U.S. Army Central Coalition Forces Land Component Command and U.S. Air Forces Central
are pooling data sources to satisfy their individual geospatial mission requirements through the newly formed Geospatial Central Command Collaborative (G3C). The two organizations previously operated on separate information platforms, but with G3C they each have a broader, more complete network of geospatial data. The collaborative activity eliminates overlap of information, saving the time, energy and money previously spent to collect the same data for two separate military branches.
The G3C effort, which began in 2009, exists as a website that is accessible to all military personnel, giving them the most up-to-date geospatial imaging information of areas under U.S. military occupation via the Army or Air Force. It is a single website and map with geographic information systems (GIS) rivaling the speed of Google Maps even for deployed or remote users, says Dave Williams, an assistant architect at AECOM, the company providing technical, operational and professional management solutions for the project.
Williams explains that it is not uncommon for branches in the U.S. Defense Department to build separate platforms of intelligence. But, when Army troops were sent into the deserts of Iraq and Afghanistan, they had no information to build on because teams had not gathered the data. This lack of information spurred the G3C.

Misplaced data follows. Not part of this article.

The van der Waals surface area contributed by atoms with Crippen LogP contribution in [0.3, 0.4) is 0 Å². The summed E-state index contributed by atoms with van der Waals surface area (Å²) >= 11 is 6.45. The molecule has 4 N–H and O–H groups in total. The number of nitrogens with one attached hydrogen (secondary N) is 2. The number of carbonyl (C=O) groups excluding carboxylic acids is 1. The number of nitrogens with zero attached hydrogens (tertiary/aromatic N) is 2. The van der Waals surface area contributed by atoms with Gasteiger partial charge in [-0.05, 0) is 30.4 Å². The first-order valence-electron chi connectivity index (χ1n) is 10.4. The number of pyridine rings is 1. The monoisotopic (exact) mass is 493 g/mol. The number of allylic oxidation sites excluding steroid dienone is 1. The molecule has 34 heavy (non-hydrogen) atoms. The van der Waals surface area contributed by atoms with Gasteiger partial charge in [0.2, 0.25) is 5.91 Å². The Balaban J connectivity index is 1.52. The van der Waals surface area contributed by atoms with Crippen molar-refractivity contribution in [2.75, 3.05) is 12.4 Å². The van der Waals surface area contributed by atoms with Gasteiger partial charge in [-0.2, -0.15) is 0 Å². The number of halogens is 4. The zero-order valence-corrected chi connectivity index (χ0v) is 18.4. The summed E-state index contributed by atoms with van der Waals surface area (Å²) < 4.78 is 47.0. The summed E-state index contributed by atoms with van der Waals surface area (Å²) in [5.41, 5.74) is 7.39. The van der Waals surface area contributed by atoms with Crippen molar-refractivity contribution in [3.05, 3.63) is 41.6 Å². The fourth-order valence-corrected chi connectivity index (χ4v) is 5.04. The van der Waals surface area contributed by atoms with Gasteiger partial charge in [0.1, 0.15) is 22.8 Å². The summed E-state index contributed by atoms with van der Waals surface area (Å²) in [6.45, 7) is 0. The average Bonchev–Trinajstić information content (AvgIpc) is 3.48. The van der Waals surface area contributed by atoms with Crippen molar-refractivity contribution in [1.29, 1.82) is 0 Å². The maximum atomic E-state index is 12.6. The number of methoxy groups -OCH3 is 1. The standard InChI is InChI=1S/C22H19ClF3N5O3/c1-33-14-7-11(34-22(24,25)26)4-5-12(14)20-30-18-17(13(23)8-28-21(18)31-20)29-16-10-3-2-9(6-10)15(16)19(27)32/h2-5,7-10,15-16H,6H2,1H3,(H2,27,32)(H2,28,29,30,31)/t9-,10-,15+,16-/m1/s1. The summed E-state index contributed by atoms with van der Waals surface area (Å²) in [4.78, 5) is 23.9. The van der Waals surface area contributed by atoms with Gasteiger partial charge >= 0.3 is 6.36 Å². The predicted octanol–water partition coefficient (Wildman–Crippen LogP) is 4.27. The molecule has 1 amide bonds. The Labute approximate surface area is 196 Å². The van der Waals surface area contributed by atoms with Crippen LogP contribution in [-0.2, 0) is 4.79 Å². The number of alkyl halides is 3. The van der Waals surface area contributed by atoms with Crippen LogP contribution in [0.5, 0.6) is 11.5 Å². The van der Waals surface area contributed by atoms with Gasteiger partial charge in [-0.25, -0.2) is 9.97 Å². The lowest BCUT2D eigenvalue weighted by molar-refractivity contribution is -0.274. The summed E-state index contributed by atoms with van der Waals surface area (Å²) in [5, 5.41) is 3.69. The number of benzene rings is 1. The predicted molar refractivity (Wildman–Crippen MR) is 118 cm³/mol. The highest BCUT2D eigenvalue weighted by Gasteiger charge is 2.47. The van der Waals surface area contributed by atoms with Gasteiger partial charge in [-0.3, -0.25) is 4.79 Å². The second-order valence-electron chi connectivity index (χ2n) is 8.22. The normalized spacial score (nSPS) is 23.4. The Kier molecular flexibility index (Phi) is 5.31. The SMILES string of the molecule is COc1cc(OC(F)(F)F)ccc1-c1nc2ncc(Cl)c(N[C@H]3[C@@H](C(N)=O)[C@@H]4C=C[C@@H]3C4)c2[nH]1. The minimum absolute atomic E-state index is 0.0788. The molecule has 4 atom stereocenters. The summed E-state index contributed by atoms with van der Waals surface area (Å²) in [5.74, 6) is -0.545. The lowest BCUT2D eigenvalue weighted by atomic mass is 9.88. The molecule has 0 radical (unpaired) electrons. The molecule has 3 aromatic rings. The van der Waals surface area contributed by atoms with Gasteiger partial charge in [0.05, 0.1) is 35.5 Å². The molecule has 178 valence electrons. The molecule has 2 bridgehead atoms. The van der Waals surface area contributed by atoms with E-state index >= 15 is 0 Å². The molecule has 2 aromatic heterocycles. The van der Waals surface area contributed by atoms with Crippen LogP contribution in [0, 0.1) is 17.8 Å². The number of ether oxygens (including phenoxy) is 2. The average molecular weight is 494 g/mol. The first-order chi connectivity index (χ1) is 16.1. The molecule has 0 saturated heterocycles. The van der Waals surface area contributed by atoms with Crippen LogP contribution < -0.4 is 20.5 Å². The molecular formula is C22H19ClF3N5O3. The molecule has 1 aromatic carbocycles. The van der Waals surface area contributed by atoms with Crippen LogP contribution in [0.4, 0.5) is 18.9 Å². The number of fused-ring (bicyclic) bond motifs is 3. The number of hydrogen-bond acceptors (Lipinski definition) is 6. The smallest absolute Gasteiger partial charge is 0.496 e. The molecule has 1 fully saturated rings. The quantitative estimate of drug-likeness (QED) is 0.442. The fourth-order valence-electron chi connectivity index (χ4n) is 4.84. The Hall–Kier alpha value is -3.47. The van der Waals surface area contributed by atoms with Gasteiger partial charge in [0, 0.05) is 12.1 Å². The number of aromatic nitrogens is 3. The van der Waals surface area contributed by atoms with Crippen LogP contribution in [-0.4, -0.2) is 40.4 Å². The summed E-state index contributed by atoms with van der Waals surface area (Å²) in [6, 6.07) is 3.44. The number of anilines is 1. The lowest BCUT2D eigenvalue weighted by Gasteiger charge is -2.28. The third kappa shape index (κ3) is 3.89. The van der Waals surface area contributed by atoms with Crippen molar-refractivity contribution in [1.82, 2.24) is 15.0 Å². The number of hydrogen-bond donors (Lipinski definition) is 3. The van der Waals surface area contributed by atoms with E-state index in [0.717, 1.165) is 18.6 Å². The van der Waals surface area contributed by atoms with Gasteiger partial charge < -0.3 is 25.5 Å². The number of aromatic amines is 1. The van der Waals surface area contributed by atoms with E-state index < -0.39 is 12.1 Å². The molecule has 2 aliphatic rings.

Craig Erlandson, group manager of the technical aspects for the program at Joint Base Langley-Eustis, explains that the project evolved from the need for a system to support geospatial information collected by personnel at FortMcPherson. However, the project manager and architect at the time, Tammy McCracken, realized there was a better option. Instead of creating the geospatial network from scratch, McCracken saw a complementary advantage to layering the information on top of the U.S. Air Force Air Combat Command’s Installation Geospatial Information and Services network already in use.
The collaboration’s first step was sharing U.S. Air Forces Central’s list of sites, which included 10 years of data collected on the 1,500 Air Force airfields in its Geobase Program. This project not only eliminates redundant data and creates a smoother flow of communications but it also saves $4 million in hardware, software, data and staffing costs annually.
Previously, it was difficult for troops on the ground to access unclassified geospatial information seamlessly. They would have to log in to and search multiple sites for maps and raw data. Erlandson relates that now a navigator on a C-17 coming into Bagram Airfield, Afghanistan, can access G3C in flight and not only see the information and maps but also quickly download the raw source data into GIS aircraft mission-planning programs, such as FalconView, for measurements and analysis. Williams claims this site is more up-to-date and faster than what could be provided commercially, without the redundancies of two geo-based programs.
The information is gathered from two channels, Erlandson explains. The first is on the ground through GIS survey teams. Between the Army and Air Force, 25 to 30 ground teams collect information. The second method is through remote feature extraction using satellite imaging; several hundred Army and Air Force teams use this method. This raw data is then compiled and updated daily—often several times a day—with 0.1 percent website downtime while staying online to display survey data and imagery acquisitions.